Take time for yourself and work on a healthy relationship with your spouse to smooth out some of the daily wrinkles and be more in tune with your new role as a mom.
While the joys of being a new parent are lasting, you’re still “you”—even with some of the pressures associated with parenting. Household chores, parenting styles, money and family can all be overwhelming and frustrating. Take time for yourself and work on a healthy relationship with your spouse to smooth out some of the daily wrinkles and be more in tune with your new role as a mom.
Before baby, you and your significant other spent time together as a couple. Now, with baby, you’re either together as a family, or you and baby spend copious amounts of time together bonding. Plan some alone time though—whether you swap childcare with other parents or have a relative watch the baby—so you can pursue your interests.
Choose activities you enjoy doing, whether it’s:
- Exercising or walking
- Reading, writing and drawing
- Other hobbies, such as scrapbooking or photography
- Talking with friends
Baby Makes Three
You see your spouse as a partner—and now he’s a dad as well. Take time for adjustments in your relationship after baby arrives, as you’re both facing new challenges at home.
You both have new responsibilities: you are still nursing while trying to maintain a household with your spouse. Designate chores such as washing the dishes or doing laundry for your spouse to do and agree not to keep score. Switch responsibilities weekly to change things up.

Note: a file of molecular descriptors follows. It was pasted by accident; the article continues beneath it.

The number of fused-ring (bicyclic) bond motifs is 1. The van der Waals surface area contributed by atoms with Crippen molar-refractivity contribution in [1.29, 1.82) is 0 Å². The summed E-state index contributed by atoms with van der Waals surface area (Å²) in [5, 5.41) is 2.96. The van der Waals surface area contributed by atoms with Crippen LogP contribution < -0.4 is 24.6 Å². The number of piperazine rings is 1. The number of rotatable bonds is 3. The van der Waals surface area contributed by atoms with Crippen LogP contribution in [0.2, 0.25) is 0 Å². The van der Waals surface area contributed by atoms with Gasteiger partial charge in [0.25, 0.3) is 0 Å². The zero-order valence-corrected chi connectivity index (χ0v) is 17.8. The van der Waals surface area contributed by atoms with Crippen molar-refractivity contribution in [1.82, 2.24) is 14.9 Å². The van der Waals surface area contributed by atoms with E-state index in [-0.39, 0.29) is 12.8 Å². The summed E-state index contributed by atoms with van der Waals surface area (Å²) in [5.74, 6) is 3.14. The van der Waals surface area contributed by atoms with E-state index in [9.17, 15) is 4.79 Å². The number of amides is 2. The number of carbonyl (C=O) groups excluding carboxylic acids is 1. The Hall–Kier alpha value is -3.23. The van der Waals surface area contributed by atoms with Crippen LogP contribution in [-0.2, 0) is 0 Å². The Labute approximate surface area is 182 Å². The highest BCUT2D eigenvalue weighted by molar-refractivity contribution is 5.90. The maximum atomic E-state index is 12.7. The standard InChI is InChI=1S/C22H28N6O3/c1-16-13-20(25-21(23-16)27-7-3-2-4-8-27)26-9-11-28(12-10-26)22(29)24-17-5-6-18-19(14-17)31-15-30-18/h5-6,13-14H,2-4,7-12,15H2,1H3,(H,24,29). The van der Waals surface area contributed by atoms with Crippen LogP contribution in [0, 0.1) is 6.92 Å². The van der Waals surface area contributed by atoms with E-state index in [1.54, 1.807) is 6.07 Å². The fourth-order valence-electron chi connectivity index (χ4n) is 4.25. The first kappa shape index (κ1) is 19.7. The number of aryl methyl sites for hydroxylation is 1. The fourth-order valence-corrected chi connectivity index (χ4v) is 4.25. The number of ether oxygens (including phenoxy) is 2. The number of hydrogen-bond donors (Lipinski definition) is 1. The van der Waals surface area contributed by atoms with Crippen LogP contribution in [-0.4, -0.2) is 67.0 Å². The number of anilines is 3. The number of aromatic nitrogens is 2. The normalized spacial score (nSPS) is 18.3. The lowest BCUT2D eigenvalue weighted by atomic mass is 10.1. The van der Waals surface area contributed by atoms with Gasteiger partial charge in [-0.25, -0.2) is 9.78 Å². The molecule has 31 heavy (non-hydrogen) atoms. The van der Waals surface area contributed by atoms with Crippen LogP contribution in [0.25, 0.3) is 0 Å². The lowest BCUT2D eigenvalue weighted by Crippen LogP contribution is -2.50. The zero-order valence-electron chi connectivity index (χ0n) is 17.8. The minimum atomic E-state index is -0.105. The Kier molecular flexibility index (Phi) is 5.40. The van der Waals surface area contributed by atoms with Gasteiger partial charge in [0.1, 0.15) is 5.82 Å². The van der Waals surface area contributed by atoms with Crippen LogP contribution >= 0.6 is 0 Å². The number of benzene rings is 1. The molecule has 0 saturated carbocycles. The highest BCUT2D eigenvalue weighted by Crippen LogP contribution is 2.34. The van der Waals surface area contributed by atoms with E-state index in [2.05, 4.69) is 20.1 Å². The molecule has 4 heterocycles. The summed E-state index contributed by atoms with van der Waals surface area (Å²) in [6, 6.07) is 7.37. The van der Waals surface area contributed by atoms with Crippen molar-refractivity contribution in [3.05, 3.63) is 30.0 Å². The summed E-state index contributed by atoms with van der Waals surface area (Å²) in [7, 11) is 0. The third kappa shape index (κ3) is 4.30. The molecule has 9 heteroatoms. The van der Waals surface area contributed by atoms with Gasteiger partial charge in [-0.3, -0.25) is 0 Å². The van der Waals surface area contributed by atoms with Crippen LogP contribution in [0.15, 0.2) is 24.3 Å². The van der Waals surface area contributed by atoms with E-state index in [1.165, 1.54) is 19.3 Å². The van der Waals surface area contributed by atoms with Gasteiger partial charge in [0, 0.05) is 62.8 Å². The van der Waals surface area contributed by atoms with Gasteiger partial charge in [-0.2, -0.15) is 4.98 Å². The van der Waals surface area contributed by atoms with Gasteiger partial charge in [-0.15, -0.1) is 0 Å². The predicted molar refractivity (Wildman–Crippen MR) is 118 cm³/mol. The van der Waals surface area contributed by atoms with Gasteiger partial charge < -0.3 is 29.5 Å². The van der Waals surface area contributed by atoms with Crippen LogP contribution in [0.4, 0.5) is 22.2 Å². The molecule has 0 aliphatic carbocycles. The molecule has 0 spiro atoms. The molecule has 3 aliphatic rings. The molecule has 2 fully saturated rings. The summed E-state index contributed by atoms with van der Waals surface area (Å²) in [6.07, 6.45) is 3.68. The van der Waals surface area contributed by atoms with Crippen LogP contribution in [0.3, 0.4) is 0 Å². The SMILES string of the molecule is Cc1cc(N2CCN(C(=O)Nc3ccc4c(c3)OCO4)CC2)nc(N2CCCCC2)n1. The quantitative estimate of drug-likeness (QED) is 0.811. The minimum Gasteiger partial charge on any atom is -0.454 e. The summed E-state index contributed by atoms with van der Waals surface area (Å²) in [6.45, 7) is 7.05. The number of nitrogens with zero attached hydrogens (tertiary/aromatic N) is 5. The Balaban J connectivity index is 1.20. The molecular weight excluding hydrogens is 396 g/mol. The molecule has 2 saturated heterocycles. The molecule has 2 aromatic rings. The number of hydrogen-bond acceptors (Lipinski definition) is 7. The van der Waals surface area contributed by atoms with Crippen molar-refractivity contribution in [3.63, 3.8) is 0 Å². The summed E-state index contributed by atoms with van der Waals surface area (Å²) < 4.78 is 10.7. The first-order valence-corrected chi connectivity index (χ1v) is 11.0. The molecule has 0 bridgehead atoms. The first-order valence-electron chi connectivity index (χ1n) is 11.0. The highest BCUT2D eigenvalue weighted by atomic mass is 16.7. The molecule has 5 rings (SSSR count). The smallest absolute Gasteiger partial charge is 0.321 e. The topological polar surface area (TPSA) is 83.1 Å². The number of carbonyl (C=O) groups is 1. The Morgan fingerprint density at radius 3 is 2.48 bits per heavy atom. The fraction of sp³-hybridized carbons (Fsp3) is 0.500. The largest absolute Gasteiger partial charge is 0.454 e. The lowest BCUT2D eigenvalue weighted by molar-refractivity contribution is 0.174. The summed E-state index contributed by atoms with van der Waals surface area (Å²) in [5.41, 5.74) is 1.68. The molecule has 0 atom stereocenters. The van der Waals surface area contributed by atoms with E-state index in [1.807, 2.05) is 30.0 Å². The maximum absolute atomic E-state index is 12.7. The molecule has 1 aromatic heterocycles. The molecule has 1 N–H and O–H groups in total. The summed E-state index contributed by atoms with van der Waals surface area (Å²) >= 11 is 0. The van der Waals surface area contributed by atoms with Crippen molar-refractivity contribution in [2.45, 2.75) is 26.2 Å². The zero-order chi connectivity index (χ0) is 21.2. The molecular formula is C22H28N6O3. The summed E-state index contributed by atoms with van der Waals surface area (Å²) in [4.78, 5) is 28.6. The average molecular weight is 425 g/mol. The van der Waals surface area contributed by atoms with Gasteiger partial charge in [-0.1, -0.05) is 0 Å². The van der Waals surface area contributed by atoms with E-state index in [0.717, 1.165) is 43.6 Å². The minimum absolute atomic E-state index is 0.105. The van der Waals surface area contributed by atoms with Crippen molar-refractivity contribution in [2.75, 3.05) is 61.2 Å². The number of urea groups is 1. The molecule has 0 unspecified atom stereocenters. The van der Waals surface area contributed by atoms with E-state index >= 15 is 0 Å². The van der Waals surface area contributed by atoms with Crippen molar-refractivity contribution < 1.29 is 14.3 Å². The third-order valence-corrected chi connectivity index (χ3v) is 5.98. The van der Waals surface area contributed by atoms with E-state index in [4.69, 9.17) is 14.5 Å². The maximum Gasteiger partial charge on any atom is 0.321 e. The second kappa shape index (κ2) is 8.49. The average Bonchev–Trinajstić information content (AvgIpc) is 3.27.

Be open about your roles as parents and your parenting styles. Your spouse might be more laid back about where the baby naps and plays. Talk with your pediatrician about the recommended guidelines for your baby’s feeding and sleeping schedules, and agree on the best practices for you, your spouse and baby.
- As a new parent, it’s never too early to consider higher education expenses. If you begin saving $10 each week after your baby is born and earn 4 percent interest, you will have saved $12,663.44 by the time your child turned 17.
- As you reach this month of post-pregnancy, it’s likely you still feel exhausted due to raising your child. Remember to take time out for yourself. Even if a friend or relative can watch your child for only an hour, this can help you to do something you love, such as reading a book, going for a walk or watching a movie.